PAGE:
“Mustachio” by Lianne Spidel

Lianne Spidel


Six a.m. in the Y pool, the swimmer
in the next lane flashes me a grin
before flipping into his turn,
and I ask myself why I never liked
a mustache on a man.

It might have been those childhood
newsreels—a face with mad eyes
and a censor’s black mark riding
the lip—but the swimmer’s has charm,
stays tidy even when wet.

Uncle Marcel curled his into sheep
horns, polished his bald pate,
clues to his jaunty mood, foreshadowings
of fun—and it does take a certain
frame of mind to grow one:

Picture a man at the bathroom mirror
contemplating the planes of his face,
asking himself if there’s room, if
it will be the right color or make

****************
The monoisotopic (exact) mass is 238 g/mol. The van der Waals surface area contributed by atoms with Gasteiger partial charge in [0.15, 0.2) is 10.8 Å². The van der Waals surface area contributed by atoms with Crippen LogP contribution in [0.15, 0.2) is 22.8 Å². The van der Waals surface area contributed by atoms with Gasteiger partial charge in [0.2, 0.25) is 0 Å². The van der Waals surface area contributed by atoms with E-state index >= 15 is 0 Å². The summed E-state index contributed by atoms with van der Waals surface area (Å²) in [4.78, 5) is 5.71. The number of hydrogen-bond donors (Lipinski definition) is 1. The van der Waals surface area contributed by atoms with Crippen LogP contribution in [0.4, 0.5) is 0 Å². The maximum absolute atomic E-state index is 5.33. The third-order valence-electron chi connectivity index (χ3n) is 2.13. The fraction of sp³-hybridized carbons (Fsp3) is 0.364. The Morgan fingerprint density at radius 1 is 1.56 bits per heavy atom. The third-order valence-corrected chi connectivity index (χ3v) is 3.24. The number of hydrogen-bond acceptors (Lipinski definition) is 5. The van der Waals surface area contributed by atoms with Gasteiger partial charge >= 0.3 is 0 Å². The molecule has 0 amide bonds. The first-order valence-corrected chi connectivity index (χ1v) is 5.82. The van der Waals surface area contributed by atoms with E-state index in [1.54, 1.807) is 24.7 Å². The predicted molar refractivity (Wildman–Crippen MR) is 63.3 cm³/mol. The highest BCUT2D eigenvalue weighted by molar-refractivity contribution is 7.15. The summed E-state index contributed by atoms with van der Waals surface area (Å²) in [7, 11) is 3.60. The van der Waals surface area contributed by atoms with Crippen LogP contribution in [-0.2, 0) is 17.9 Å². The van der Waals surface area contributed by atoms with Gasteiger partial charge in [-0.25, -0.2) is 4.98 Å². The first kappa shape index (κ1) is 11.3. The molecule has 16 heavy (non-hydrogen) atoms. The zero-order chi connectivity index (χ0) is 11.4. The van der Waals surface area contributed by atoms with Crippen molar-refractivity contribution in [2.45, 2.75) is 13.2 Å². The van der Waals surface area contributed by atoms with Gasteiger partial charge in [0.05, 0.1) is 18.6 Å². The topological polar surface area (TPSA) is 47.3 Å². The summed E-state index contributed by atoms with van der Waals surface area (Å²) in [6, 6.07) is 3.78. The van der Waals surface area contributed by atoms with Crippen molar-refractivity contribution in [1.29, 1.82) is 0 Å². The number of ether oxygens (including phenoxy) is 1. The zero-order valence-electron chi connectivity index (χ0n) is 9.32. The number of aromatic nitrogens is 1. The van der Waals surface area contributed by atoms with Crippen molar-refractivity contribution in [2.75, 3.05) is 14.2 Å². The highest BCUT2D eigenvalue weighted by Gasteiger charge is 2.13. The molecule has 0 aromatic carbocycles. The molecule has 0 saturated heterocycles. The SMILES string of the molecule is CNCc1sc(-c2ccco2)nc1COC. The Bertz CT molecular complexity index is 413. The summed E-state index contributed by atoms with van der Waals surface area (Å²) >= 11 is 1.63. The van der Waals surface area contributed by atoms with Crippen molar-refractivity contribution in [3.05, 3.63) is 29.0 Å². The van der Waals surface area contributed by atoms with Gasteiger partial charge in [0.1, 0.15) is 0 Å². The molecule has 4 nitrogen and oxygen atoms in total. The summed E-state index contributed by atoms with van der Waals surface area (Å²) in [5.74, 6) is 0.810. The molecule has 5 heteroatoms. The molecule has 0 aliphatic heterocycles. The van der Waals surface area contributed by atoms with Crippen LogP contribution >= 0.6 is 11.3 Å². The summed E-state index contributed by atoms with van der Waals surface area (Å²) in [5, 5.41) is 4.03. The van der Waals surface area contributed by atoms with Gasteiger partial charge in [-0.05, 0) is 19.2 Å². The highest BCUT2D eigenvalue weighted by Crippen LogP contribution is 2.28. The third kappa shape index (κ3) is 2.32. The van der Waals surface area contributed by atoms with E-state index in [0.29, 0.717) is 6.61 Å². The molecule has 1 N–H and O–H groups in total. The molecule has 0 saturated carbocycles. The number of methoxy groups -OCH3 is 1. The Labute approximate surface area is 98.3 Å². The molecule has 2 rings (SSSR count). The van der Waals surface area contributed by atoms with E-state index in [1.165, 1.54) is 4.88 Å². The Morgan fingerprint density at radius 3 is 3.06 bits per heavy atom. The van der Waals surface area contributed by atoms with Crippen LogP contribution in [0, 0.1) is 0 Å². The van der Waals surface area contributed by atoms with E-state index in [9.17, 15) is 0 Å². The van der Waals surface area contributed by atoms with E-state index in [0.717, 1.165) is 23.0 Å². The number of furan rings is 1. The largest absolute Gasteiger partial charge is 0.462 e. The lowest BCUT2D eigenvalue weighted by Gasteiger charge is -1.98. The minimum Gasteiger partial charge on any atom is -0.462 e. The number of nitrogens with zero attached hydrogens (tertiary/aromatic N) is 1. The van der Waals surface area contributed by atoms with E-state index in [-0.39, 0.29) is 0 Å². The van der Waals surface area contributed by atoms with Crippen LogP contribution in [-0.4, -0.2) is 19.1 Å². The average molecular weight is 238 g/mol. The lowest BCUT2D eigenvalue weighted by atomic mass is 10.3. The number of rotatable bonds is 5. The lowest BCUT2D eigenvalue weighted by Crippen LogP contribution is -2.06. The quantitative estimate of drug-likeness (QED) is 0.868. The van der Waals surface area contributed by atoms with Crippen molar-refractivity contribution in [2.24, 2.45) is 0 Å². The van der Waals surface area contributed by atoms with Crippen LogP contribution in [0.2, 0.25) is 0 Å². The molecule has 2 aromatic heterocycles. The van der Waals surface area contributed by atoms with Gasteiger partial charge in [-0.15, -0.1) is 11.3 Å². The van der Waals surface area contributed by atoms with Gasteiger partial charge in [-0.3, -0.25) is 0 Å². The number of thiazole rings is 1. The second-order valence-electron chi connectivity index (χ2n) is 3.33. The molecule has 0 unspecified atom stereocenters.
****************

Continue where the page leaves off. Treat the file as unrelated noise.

his chin recede,

imagining a suave accoutrement to a wellcut
suit, a comfortable accessory
to chinos and an open-necked shirt
or, from memory, Errol Flynn bravado
and a red neckerchief.

Even the dash of the word sells itself—
moustache, something a man can do
that a woman can’t, at least
not happily—an asset, an extra eyebrow
quirked above a smile.

from Rattle #24, Winter 2005

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